Risk-taking drivers face rail crossing crackdownBy Alice Murphy
June 21, 2010
Drivers who potentially risk their lives by taking their chances on a town centre level crossing are to face prosecution in a new crackdown.
British Transport Police and Wokingham’s neighbourhood policing team will work together on the joint initiative to tackle drivers who dice with death by driving over the crossing when the warning lights are flashing.
The Station Road level crossing is one of just 12 in the London South transport policing area being tackled as a problem crossing with high rates of drivers flouting the rules.
It is part of International Level Crossing Awareness Day, being run across 45 countries worldwide on Tuesday, June 22. Police may also visit the town’s other level crossings in Easthampstead Road and Waterloo Road as part of the operation.
While the most recent fatality at the level crossing next to Wokingham railway station was in 2007 when Arborfield teenager Keiron Davies was hit when he jumped over a barrier not realising there was a train coming, there have been several fatalities at the town’s two unmanned crossings.
David Brown, 58, who lived in Nine Mile Ride, died in his car on the Waterloo Road crossing in March this year, while Melodie Hart, 61, died on the same crossing in March 2008.
Congestion at the mini-roundabout on Station Road beyond the crossing often delays vehicles, leaving cars straddling the tracks while trains are approaching.
A signalman staffs the crossing but incidents have occurred where the barriers have dropped on top of vehicles.
Town centre police Inspector Nigel Scarratt said: “British Transport Police have got powers to issue tickets to people going through the level crossing on red lights.”
Sergeant Ino Lobo from British Transport Police, who is based at Clapham Junction railway station, said: “We will come and hang around the level crossing and report anybody who breaches the traffic signs.
“Anyone who is in breach will be pulled over and reported for the purpose of prosecuting.”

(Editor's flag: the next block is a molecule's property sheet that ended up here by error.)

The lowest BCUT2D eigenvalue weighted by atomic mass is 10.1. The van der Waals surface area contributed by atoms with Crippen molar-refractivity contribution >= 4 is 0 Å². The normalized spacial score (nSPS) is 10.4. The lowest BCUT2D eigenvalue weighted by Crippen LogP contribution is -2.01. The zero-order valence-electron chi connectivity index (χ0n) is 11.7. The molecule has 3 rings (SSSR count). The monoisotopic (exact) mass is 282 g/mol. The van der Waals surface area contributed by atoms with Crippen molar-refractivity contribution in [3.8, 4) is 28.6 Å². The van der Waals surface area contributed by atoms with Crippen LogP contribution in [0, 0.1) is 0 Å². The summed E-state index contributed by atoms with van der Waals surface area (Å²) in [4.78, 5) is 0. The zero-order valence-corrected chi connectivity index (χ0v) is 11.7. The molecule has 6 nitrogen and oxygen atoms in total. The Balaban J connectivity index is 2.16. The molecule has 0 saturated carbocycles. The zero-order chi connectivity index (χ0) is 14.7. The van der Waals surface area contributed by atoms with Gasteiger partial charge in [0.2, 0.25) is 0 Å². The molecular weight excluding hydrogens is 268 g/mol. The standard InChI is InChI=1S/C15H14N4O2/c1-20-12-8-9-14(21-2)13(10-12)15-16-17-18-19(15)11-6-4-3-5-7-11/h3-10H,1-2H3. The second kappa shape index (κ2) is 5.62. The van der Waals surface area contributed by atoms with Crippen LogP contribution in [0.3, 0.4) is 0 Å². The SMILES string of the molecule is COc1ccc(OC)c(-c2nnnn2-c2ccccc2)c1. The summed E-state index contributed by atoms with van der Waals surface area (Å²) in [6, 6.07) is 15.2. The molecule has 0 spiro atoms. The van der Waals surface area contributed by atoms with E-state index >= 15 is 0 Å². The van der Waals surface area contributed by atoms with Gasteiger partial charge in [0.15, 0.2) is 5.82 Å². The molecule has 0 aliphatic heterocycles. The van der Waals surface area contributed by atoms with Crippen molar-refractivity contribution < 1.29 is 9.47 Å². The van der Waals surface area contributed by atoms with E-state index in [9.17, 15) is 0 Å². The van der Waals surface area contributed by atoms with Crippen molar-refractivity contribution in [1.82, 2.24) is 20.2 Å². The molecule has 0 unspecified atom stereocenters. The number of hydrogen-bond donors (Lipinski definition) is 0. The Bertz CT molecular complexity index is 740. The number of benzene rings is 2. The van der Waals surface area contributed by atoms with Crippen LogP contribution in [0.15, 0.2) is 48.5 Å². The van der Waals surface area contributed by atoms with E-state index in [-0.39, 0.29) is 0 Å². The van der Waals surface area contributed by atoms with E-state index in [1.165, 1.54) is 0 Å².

The police will be out from 8am next Tuesday to catch drivers in the act.
PCSO Chris Shepherd, who is working on the crackdown, said figures show between 20 and 30 drivers will go through the red signal at Wokingham every two hours.
He said: “We are doing a high visibility increased awareness campaign in the London South area, which includes Wokingham. We are targeting 12 crossings with high visibility and plain clothes officers deployed at the location stopping vehicles that contravene.
“I have picked stations where there is a significant number of people driving through [on amber and red]. I have been at Wokingham several times and seen it.”
He said last year, trains having to stop for members of the public on crossings cost train companies £7 million.
Every minute a train is late costs the company £75, while a replacement barrier arm costs £5,000 if a car hits it.
PCSO Shepherd said: “It’s a back-up to the Don’t Run The Risk campaign. The safety implications are phenomenal.
“Last year there were 33 deaths – half were suicides and the other half were drivers and pedestrians.”
He highlighted the 2004 Ufton Nervet rail crash where a driver committing suicide caused six deaths and serious injury to 53 passengers.
PCSO Shepherd said: “On the half barriers in Wokingham we get people zig-zagging across them as they are coming down. That puts you on an instant dangerous driving charge which could result in a custodial sentence.
“Red light jumpers are looking at up to six points on their licence and a fine of up to £200.
“We’re not out to punish drivers, we’re trying to educate them. The feedback we get is they never realised the implications for the train drivers and the economy. Some train drivers who hit people never drive again.”